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How To Build A Toyota Land Cruiser For Overlanding And Four-Wheeling

Travel, Camp, Off-Road. Repeat.

Building a rig for overlanding isn't just about the bits and pieces you add. You have to start first with the basics: which vehicle to build. In the case of Ben Gardner, it came down to Toyota. He had a '90 4Runner that was used for traveling and four-wheeling, but found it underpowered and it had a manual transmission. Since his off-roading adventures were becoming increasingly more technical, he wanted a solid axle, an automatic transmission, and something bigger. That answer came in the form of the 100 Series Land Cruiser, and he bought this '99 model from a friend. Not only did it tick many boxes, but it also had an electric locker and a "lack of electronics." It also already had a lift and aftermarket wheels and tires.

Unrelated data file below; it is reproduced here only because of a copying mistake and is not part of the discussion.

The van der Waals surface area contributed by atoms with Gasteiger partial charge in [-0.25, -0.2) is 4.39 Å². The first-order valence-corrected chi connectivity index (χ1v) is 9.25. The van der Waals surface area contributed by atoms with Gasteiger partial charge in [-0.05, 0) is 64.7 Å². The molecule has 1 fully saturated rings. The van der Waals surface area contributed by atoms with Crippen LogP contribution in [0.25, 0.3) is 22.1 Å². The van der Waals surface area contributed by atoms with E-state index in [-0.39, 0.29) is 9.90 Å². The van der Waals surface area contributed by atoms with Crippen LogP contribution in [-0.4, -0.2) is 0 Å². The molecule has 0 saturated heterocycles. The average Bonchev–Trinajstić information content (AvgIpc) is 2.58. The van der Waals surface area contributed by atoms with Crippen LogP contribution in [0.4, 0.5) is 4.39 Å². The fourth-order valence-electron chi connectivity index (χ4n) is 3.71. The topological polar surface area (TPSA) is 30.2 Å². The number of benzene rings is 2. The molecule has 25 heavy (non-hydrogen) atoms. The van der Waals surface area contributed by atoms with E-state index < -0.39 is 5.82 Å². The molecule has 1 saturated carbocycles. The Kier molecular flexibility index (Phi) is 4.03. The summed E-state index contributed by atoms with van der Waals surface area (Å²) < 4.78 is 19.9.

Where you're likely to find Ben Gardner and his '99 Toyota Land Cruiser: He currently loves being in the mountains in and around Colorado: Ouray, Telluride, and Silverton. But you might also come across him in the desert. He overlands to get out of the city, "away from people who need safe places and their parents' basements. It allows me to see the world as it was intended to be looked at—the painted skies of early morning sunrises and sunsets after a hard day's work. It allows me to clear my mind, not think about what this generation is becoming or worried about. It helps me to get ready for retirement, when I'm able to just hit the road for the rest of my life and wander freely!"